In the notes written by the provider there is no distinction made between the consultation and the subsequent telephone conversation with the family. From the notes it appears that the diagnosis of bronchitis and asthma was made at the same time with an inhaler and antibiotics prescribed. In his response to the Commissioner on 20 February 1998, the provider did not refer to this telephone conversation. However the provider has stated in a letter of 8 May 1998 to ACC as part of their investigation into the matter, that he did have this later telephone conversation with the consumer's family. The provider advised he thought the bronchitis to be of viral origin and therefore did not immediately prescribe antibiotics. The provider understood that the conversation related solely to the prescription of antibiotics, and their administration.
The Code of Health and Disability Services Consumers' Rights
Right to Services of an Appropriate Standard
2) Every consumer has the right to have services provided that comply with legal, professional, ethical, and other relevant standards.
Opinion: No Breach
In my opinion the provider has not breached the Code of Health and Disability Services Consumers' Rights.
The provider saw the consumer for the first time in August 1996. At this consultation the consumer had no clinical signs or symptoms that were suggestive of myocardial infarction. The provider made a diagnosis which was reasonable given the presenting clinical features of the consumer at this time.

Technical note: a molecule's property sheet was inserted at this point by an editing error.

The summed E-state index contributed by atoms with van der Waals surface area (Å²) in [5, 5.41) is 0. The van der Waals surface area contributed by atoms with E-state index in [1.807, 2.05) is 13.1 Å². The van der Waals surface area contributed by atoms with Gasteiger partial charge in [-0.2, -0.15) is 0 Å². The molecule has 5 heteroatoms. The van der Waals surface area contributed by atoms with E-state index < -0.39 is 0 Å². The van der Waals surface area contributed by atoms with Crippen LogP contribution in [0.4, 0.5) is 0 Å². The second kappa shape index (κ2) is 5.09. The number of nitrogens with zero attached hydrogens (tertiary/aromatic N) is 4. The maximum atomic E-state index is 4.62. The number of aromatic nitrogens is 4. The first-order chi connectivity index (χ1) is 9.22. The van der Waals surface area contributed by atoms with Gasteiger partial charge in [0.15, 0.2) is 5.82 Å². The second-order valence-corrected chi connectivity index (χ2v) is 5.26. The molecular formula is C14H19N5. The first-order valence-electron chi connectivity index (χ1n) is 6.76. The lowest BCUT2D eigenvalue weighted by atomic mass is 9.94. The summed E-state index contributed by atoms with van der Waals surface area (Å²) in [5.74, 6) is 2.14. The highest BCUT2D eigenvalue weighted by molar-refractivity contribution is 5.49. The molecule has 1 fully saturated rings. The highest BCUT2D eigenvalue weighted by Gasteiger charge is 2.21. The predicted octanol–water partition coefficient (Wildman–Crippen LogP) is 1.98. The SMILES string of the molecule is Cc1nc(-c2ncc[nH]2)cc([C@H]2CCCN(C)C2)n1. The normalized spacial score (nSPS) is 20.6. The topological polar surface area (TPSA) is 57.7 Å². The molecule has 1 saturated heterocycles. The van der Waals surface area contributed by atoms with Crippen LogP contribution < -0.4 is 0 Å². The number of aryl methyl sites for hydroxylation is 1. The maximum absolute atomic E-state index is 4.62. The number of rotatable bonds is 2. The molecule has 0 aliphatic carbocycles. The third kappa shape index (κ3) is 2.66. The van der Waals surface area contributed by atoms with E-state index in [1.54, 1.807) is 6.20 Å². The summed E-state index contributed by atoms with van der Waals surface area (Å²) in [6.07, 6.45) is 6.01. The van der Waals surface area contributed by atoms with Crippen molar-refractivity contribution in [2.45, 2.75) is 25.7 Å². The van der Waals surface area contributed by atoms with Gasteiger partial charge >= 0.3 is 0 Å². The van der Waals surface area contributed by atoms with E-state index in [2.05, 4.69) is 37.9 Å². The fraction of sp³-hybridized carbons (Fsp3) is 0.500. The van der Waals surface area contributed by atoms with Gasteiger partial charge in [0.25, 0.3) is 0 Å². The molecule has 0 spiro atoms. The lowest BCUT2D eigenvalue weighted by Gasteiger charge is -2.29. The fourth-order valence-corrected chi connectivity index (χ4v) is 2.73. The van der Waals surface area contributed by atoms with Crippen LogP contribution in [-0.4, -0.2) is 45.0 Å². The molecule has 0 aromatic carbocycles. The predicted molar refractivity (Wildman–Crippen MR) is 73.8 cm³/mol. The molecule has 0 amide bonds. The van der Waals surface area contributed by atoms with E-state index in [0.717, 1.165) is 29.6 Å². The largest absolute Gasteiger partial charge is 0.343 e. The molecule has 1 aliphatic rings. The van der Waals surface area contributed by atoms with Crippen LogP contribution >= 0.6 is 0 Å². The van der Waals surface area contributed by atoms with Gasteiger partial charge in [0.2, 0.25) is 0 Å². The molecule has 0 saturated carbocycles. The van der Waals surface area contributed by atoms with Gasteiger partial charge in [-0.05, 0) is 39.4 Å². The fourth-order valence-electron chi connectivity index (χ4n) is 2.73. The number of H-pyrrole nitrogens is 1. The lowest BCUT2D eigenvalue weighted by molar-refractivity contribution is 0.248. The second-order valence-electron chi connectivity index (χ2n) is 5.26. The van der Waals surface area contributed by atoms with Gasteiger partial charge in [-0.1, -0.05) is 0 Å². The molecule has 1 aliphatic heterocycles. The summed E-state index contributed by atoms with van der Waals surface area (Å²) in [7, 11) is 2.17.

The consumer's family and the provider give conflicting accounts on what information was given to the provider by telephone on the day of the initial consultation. The complainant and her father both stated they informed the provider that the consumer was coughing up blood-tinged sputum while the provider stated he was told that the consumer's sputum was a whitish-yellow colour. There is insufficient evidence to know which account is correct. However the provider's intervention of prescribing antibiotics is consistent with his belief that the consumer was suffering from an asthma-induced chest infection.
In my opinion, the provider's treatment of the consumer did not amount to a breach of the Code in respect of the original consultation. Furthermore, the accounts of the follow-up telephone call some hours later with the family member and the picking up of the prescription by the brother-in-law provide insufficient evidence that the treatment amounted to a breach of the Code. As the provider was not available the following day and no further medical advice was sought, it is my opinion that the provider did not breach the Code of Rights.